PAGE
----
03:25 PA: So, Julian already mentioned a little bit about the third wave of psychedelics, I’m gonna go into a few more details. The first wave was indigenous use, so that was from the Amazon where they drink something called ayahuasca to ancient India where they drink something called Soma, to the ancient Greeks where even Plato was known to try psychedelics and something called the Eleusinian Mysteries. And then with the second wave, the counterculture of the ’60s and ’70s, which is what traumatized Western culture to this idea of psychedelic substances. Timothy Leary, Ram Dass, Ken Kesey, the Grateful Dead; these are all names that you might recognize from the counterculture of the ’60s and ’70s. And it was earmarked by largely irresponsible, unstructured use of psychedelics that led to a lot of chaos, that led to a lot of downsides. And so the governing administration at the time, the Nixon administration, particularly in the United States, had to crack down. They had to restore order and so, they prohibited all psychedelic substances in the United States, which then happened globally as well. Which brings us now to the third wave. The third wave is about responsible, structured, intentional use of psychedelics where we pay close attention to set and setting like Steven mentioned before. And when we pay close attention to set and setting, then we could facilitate outcomes that are, by and large, positive.
05:00 PA: We can mitigate the downside that can come, the risk that can come with psychedelic use, and instead, really embrace the upside that can come when psychedelics are used within an appropriate context. So what is that appropriate context? So I just wanna give you a brief overview of some of the clinical trials that have been going on with psychedelics so far, and then I’ll transition into microdosing so that you can get a sense of how the concept of microdosing, the idea of microdosing plays a role in this reemergence of psychedelic substances. So the first clinical trial to be aware of is one that was published in 2006 by Roland Griffiths of Johns Hopkins University, where he showed that psychedelics could induce a mystical experience, which we were talking about just before the break, in a consistent reliable manner. And because of that, the people who underwent this mystical experience had one of the most profound impactful experiences of their lives. Now, this study that was done in 2006 laid the entire foundation for a lot of the clinical research that’s been done since then that shows that psychedelics are effective at treating a range of issues from end of life anxiety to alcoholism, PTSD, treatment-resistant depression, OCD, and addiction.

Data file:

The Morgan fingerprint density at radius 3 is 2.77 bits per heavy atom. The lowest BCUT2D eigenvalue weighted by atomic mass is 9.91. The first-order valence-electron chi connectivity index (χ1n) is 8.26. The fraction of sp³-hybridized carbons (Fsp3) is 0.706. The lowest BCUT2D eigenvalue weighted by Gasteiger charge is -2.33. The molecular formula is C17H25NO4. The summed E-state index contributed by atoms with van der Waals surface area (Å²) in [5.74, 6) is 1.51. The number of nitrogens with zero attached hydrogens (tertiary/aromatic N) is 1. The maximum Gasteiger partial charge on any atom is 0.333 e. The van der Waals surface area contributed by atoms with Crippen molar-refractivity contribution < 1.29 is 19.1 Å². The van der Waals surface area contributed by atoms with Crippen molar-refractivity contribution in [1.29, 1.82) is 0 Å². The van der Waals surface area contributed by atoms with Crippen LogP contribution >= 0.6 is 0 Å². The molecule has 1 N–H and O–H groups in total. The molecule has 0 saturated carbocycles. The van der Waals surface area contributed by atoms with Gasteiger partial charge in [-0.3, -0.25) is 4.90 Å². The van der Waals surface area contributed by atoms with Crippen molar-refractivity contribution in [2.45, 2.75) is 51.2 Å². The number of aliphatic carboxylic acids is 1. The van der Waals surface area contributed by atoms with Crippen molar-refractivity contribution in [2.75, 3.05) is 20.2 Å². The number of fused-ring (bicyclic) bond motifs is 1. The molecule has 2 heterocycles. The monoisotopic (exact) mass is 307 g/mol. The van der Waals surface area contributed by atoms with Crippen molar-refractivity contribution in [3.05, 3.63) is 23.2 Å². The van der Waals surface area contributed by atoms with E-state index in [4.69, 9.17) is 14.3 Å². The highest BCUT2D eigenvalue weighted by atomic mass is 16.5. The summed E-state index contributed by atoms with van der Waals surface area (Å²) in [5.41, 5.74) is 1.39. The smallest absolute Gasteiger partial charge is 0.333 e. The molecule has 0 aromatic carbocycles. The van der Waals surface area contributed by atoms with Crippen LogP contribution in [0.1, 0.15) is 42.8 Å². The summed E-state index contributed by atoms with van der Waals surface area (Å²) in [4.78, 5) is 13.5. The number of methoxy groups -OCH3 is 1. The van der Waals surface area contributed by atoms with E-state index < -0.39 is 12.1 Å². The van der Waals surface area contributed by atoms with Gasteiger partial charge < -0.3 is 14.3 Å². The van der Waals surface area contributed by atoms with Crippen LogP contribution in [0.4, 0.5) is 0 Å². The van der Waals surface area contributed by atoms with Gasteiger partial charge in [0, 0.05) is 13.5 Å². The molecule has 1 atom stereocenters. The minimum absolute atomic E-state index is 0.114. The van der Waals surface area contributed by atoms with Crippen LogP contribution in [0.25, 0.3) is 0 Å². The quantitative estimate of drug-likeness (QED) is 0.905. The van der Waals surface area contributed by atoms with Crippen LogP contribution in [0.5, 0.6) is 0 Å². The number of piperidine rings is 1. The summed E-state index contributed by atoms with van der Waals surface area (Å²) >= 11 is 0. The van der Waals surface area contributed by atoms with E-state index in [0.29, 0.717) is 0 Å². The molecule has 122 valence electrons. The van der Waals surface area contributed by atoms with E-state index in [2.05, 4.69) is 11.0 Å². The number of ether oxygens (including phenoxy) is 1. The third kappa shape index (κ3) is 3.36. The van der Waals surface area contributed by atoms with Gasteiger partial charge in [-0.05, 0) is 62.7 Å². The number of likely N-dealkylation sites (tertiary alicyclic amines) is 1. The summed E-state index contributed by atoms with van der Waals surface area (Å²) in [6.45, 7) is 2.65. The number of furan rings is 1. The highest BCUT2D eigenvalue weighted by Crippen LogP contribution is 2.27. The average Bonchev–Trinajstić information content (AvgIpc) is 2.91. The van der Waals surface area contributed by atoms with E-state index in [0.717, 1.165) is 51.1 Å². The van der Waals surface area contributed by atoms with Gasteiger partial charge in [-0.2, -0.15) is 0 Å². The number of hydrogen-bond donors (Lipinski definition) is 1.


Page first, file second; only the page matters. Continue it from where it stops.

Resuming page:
06:28 PA: Now, more recently, two really important phase two trials have been completed. One at NYU and Johns Hopkins that showed that Psilocybin which is the active ingredient in magic mushrooms, again, when utilized within a clinical setting, for 80% of the patients who enrolled in this, there were 90 patients who enrolled, 80% of them showed clinically significant reductions in depression and anxiety related to their terminal illness. Now, what’s even more incredible were the phase two trials that were carried out by an organization called MAPS which showed that when MDMA also commonly called ecstasy, was again administered in a clinical trial, that 69% of people who had treatment-resistant PTSD for an average of 17 years, 69% of them were cured from their PTSD because of the utilization of MDMA. So these are incredible results, and they speak to the difference of psychedelic substances compared to our traditional pharmaceutical maintenance model which is so common today. With our traditional maintenance model, it’s usually, there’s a quote, “A pill for every ill.” Right? Where if you have depression, you’ll take this, you have anxiety, you’ll take this. And because it’s a maintenance model, because it’s largely for profit, then the idea is you get someone on a pill and they have to keep taking it. This is not the case with psychedelics.